Manaki brothers’ busts
Miltos (1881-1964) and Giannakis (1879-1954) Manakis or Manakas, the pioneering filmmakers of the Balkans, were born in the Turkish-occupied Avdella. Their personal interest in cinematography quickly developed into a passion, ensuring a wealth of recordings regarding the most significant facts in modern history and ethnography of the Balkans.
Their first professional relationship with the art of photography begins in 1898 in Ioannina where they maintained a photo studio until 1904, the year they run away to the Monastery (today Bitola) chased by the Ottomans. After a journey around the major European capitals (Vienna, Paris, London) and the acquisition of the “Bioscope 300” camera, they got fascinated by the world of cinema, which they faithfully served until their death. Their homeland plays a great role in their artwork and that can be based to the fact that their first movie, “Weavers”, was filmed in 1905 in Avdella. It is a silent film with a fixed machine which shows a few women of the village as well as their grandmother, Loukia Manaki, 117 years old, spining wool and weaving on a loom. Avdella also becomes the setting for their second film “The open-air school in Pindus” (1907), the only evidence regarding Greek Orthodox education in Turkish-occupied Macedonia. The film presents the teaching of lessons in the schoolyard in Avdella. Τhe way it was filmed is convincing for the great professional experience of the two creators in the cinema world while at the same time it marks the new period for the documentary film presentation. Then follow the classic films “Vlach Wedding” and “Trade Fair”. All these films show the creators’ intention to immortalize the life of the Vlach cattle breeds of Pindus, mainly inhabitants of the Grevenian villages of Avdella, Perivoli and Smixi.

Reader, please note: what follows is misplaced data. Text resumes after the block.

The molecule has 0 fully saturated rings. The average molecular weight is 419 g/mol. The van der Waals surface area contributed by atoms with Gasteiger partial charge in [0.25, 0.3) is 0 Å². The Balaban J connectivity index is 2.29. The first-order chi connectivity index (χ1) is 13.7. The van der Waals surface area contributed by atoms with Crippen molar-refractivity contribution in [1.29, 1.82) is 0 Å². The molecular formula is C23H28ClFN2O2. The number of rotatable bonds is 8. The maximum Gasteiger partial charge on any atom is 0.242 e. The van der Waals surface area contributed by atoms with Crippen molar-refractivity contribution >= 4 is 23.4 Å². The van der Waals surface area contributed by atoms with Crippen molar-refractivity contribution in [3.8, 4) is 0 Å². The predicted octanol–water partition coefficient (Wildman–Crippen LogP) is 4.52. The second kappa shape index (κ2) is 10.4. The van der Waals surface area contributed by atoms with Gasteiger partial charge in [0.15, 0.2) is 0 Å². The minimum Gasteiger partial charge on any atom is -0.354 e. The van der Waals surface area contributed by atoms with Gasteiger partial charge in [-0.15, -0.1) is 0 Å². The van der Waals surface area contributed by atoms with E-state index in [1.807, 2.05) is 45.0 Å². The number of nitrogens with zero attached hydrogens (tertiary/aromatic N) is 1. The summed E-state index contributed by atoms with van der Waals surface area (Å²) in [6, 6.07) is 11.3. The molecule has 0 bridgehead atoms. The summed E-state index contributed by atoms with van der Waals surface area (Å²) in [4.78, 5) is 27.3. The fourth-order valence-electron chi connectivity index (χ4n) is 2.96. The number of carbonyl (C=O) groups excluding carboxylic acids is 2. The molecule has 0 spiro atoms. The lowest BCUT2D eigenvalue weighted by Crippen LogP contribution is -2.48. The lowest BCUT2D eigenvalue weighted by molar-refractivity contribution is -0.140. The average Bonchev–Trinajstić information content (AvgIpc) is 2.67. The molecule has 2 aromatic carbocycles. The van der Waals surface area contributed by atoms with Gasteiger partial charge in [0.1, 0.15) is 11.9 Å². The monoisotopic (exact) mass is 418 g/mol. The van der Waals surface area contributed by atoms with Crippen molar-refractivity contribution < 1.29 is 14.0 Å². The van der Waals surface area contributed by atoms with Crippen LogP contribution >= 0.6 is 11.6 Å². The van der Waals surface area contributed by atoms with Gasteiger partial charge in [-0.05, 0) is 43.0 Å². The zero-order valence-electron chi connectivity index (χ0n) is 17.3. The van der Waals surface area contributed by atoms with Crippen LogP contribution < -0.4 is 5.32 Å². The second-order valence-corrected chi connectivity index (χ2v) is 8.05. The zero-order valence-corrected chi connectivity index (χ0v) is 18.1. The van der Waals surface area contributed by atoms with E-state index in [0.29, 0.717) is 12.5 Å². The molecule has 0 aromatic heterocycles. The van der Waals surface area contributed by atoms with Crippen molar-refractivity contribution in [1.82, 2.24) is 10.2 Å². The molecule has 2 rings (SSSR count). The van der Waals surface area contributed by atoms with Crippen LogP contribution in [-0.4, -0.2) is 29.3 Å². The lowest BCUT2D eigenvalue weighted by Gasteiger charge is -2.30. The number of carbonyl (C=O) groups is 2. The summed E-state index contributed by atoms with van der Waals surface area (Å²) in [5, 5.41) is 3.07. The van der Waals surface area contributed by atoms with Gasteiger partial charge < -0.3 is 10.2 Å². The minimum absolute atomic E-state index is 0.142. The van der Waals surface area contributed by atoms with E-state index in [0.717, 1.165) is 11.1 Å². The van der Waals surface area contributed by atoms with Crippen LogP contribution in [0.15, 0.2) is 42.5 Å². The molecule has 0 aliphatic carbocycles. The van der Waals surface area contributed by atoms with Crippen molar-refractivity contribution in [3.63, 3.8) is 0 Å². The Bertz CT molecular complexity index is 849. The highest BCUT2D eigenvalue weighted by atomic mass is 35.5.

Their photographs and films now represent a main material of historical and ethnological significance upon the leading events of the early 20th century in the Balkans, such as the Ilinden Uprising (1903), the Neo-Turkish movement in 1908, the Balkan Wars of 1912-1913. In addition, the brothers were the personal photographers of King Charles I of Romania. In 1911 they recorded the visit of Sultan Mehmet V in Thessaloniki, his trip and stay in the Monastery, and they photographed the kings of Bulgaria and Serbia, Ferdinando and Karađorđević, and the marshal Tito of Yugoslavia, too.
The rising of the two brothers followed different paths as Giannakis died at the age of 76 in Thessaloniki in 1954, exhausted by family and financial misfortunes, while Miltos passed the rest of his life in the Yugoslav Monastery enjoying honors and awards. In the last years of his life, Miltos classified the tremendous photograph and film material he made with his brother. The archive of the Manakis brothers – now worldwide known – including more than 12,000 photographs and 67 short films of a total length of 1,500 meters, today remains in the Historical Archive of Bitola.